The repeated losses convinced Fox to get properly clean – today she only smokes marijuana and is an advocate of Suboxone, a medication to treat opiate addiction. How have her various brushes with mortality shaped her? “I was a lot more reckless before I lost everyone,” she says. “I didn’t care if I died. But now I just hold on to life so tightly, and hold on to the friends I have left.” One of the side effects of experiencing so much loss, she adds, is the impact it has on new relationships. “It’s so hard forming bonds with people. Like, I cannot befriend anyone that’s been an addict because if they relapse and I lose them, I just don’t think I could handle it. I can never put myself through that again.”

Fox seemed poised to become a major star in the wake of Uncut Gems’ release, but outside of a small appearance in Steven Soderbergh’s period crime movie No Sudden Move, she hasn’t acted in a major project since. It’s unfortunate – Fox is an arresting, ingratiating screen presence, all wily charm and magnetism. “I really thought 2020 was going to be my year,” she says wistfully. “I was gonna move to Hollywood, start a new life, just really hit the ground running. But then the rug got pulled out from under me.” The pandemic happened, then Fox had a baby with her husband at the time, the pilot Peter Artemiev, from whom she split in 2020. Her son Valentino is now two.

‘Men feel inherently entitled to consume your beauty. I’m so done with that’: Fox at the Cannes Film Festival in May (Getty Images)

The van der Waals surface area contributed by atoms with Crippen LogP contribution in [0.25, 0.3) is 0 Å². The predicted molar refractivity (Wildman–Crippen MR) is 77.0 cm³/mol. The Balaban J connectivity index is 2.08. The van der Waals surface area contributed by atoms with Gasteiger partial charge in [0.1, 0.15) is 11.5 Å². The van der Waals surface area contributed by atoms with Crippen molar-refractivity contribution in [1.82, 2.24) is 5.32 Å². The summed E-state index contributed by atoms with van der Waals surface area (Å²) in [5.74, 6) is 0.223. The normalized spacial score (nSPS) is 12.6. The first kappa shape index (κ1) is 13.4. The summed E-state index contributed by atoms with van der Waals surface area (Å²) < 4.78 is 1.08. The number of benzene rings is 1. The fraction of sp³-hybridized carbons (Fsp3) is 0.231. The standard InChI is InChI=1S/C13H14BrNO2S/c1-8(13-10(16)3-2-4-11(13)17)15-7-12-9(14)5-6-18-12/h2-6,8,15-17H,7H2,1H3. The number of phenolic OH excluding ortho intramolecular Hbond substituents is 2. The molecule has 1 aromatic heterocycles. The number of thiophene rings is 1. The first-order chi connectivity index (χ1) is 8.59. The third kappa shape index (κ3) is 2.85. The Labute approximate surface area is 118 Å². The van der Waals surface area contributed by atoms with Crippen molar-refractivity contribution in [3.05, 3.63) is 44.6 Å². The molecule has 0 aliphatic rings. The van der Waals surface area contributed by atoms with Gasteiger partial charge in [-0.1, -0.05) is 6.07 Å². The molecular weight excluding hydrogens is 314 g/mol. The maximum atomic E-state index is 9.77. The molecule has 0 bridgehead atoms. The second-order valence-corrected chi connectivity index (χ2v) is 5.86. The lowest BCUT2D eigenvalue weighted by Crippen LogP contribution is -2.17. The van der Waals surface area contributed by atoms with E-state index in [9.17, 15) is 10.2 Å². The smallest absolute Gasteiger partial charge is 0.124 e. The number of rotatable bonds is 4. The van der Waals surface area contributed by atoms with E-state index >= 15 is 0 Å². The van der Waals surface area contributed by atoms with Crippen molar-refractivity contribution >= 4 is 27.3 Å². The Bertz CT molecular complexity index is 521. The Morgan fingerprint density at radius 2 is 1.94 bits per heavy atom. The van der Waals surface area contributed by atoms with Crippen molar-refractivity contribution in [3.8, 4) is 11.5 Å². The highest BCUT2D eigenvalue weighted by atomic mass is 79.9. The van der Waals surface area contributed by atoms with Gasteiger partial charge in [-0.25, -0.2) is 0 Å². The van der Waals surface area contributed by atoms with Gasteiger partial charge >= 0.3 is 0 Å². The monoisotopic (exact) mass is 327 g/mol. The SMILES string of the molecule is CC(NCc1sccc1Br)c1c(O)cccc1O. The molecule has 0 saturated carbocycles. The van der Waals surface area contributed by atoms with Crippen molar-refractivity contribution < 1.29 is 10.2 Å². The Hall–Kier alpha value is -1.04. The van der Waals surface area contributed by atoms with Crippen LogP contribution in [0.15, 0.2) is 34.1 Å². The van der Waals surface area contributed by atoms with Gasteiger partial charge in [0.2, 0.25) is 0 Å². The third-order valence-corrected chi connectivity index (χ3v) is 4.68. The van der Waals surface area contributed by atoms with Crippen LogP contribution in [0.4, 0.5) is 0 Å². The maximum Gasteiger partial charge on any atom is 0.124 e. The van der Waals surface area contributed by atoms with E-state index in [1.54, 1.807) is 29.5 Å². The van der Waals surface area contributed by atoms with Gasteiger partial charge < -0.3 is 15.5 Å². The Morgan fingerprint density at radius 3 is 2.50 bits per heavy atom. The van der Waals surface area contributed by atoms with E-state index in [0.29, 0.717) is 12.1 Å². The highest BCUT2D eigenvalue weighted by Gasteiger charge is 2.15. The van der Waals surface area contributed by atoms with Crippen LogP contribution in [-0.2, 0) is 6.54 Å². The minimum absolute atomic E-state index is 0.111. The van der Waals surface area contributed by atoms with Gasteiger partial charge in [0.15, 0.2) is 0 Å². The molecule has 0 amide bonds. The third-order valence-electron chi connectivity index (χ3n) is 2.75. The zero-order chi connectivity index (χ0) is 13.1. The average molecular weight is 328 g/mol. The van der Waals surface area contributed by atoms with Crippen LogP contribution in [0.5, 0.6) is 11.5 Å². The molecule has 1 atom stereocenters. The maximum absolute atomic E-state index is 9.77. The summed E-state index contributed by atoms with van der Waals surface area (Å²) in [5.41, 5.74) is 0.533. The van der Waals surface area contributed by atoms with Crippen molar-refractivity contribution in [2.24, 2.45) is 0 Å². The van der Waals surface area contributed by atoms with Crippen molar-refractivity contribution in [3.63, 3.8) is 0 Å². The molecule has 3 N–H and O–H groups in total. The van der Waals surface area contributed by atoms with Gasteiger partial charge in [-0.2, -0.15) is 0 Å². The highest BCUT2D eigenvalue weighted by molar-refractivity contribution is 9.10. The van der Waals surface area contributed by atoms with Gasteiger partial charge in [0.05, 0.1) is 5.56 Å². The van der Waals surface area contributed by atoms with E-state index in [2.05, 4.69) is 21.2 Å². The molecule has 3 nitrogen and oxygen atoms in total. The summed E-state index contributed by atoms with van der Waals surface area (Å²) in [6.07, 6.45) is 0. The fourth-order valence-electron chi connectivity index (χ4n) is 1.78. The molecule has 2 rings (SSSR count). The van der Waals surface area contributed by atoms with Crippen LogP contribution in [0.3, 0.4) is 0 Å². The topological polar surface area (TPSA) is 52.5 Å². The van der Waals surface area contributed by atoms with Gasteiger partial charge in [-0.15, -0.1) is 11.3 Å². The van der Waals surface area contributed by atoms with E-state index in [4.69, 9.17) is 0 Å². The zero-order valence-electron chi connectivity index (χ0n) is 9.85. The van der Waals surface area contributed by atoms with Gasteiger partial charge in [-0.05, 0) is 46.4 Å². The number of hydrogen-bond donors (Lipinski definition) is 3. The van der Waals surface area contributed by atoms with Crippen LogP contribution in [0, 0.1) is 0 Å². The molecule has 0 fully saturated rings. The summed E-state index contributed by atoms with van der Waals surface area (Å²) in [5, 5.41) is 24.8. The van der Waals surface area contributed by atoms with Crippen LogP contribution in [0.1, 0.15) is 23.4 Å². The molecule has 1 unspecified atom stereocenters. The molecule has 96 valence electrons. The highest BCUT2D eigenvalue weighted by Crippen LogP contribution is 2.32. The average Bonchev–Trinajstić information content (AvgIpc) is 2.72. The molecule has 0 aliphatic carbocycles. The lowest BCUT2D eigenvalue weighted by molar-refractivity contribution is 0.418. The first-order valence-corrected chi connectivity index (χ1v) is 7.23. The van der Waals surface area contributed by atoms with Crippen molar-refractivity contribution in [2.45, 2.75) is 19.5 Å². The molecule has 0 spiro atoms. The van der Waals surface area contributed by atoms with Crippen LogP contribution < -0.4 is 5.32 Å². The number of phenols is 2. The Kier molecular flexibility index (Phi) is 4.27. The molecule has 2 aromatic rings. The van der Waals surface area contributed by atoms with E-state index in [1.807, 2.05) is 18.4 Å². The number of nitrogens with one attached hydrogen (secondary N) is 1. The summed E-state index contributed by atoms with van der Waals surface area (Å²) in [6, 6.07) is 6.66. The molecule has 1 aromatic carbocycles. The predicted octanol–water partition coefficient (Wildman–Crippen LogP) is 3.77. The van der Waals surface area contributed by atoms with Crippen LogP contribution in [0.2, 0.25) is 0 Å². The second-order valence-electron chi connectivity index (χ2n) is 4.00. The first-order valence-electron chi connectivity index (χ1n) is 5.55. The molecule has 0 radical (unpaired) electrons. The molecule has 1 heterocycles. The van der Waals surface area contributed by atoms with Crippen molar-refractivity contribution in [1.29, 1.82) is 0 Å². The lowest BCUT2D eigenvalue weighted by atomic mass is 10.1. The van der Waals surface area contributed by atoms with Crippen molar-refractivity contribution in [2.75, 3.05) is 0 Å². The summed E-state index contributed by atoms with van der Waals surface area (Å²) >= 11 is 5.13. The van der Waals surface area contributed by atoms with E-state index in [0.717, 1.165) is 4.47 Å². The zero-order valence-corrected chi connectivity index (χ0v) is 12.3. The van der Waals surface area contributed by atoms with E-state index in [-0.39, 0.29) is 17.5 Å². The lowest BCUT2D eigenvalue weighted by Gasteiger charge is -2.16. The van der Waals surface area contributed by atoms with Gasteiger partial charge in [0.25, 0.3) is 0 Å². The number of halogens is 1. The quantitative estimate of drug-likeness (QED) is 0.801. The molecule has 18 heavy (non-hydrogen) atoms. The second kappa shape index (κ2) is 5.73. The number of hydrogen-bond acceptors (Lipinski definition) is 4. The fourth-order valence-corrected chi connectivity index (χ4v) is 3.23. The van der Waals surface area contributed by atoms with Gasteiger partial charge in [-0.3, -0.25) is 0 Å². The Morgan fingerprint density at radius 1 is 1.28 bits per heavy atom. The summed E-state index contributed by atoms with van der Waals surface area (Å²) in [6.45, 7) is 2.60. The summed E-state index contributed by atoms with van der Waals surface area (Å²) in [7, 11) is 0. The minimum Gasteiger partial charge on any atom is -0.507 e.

‘Men feel inherently entitled to consume your beauty. I’m so done with that’: Fox at the Cannes Film Festival in May (Getty Images)

Fox did maintain her celebrity profile, but it became somewhat atypical in the aftermath of Covid. In early 2022 she dated West, which we’ll get to, and subsequently went viral for often unusual reasons – she pronounced Uncut Gems weirdly in an interview; described her then work-in-progress memoir as “so far a masterpiece”; showed off her modest New York apartment, complete with a “small mouse problem”, in a TikTok. Traditional movie-star fame had given way to internet fame, with its fixation on random non-sequiturs and soundbites.

Fox is sanguine about it all. It’s not movies, she says, but it’s enough. “You have to trust the process,” she explains. “However the path looks, I know it’ll take me right where I need to be.” She’d love to continue writing, and has plans for a children’s book and a screenplay. More autobiography is out of the question (“I’m honestly really over myself,” she laughs. “I thought RIP Julia Fox would be the end of that, but here we are”). She has designs on erotica, which feels appropriate. Even when she is describing people who do bad things, there is an undeniably horny charge to the copious sex scenes throughout Down the Drain.